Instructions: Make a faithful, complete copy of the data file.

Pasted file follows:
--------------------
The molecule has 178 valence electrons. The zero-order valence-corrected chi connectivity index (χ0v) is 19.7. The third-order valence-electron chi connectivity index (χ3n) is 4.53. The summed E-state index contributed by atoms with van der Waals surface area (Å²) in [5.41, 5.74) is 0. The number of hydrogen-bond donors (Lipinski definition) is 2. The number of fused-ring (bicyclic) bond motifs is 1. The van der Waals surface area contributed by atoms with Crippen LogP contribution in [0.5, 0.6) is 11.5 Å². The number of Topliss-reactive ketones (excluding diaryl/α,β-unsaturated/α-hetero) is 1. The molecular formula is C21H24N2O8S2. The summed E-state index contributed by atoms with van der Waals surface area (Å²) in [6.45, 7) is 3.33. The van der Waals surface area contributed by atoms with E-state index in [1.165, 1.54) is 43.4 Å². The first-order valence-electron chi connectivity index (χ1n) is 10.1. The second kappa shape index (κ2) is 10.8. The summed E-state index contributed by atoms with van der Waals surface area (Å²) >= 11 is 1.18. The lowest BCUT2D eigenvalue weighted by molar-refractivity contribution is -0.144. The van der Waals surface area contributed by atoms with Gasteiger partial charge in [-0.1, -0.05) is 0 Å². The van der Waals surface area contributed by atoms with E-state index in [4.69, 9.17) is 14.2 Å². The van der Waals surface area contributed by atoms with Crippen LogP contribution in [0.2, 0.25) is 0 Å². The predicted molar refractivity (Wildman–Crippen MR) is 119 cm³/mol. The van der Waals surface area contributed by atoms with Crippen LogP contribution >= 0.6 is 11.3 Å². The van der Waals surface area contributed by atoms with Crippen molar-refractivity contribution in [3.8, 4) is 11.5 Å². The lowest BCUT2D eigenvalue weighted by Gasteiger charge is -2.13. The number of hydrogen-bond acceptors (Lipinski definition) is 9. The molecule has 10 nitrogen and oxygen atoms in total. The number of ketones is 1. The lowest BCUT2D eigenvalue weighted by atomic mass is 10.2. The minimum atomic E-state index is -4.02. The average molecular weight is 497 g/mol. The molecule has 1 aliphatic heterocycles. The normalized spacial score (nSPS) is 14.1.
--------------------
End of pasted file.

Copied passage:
The molecule has 178 valence electrons. The zero-order valence-corrected chi connectivity index (χ0v) is 19.7. The third-order valence-electron chi connectivity index (χ3n) is 4.53. The summed E-state index contributed by atoms with van der Waals surface area (Å²) in [5.41, 5.74) is 0. The number of hydrogen-bond donors (Lipinski definition) is 2. The number of fused-ring (bicyclic) bond motifs is 1. The van der Waals surface area contributed by atoms with Crippen LogP contribution in [0.5, 0.6) is 11.5 Å². The number of Topliss-reactive ketones (excluding diaryl/α,β-unsaturated/α-hetero) is 1. The molecular formula is C21H24N2O8S2. The summed E-state index contributed by atoms with van der Waals surface area (Å²) in [6.45, 7) is 3.33. The van der Waals surface area contributed by atoms with E-state index in [1.165, 1.54) is 43.4 Å². The first-order valence-electron chi connectivity index (χ1n) is 10.1. The second kappa shape index (κ2) is 10.8. The summed E-state index contributed by atoms with van der Waals surface area (Å²) >= 11 is 1.18. The lowest BCUT2D eigenvalue weighted by molar-refractivity contribution is -0.144. The van der Waals surface area contributed by atoms with Gasteiger partial charge in [-0.1, -0.05) is 0 Å². The van der Waals surface area contributed by atoms with E-state index in [4.69, 9.17) is 14.2 Å². The van der Waals surface area contributed by atoms with Crippen LogP contribution in [0.2, 0.25) is 0 Å². The predicted molar refractivity (Wildman–Crippen MR) is 119 cm³/mol. The van der Waals surface area contributed by atoms with Crippen LogP contribution >= 0.6 is 11.3 Å². The van der Waals surface area contributed by atoms with Crippen molar-refractivity contribution in [3.8, 4) is 11.5 Å². The lowest BCUT2D eigenvalue weighted by Gasteiger charge is -2.13. The number of hydrogen-bond acceptors (Lipinski definition) is 9. The molecule has 10 nitrogen and oxygen atoms in total. The number of ketones is 1. The lowest BCUT2D eigenvalue weighted by atomic mass is 10.2. The minimum atomic E-state index is -4.02. The average molecular weight is 497 g/mol. The molecule has 1 aliphatic heterocycles. The normalized spacial score (nSPS) is 14.1.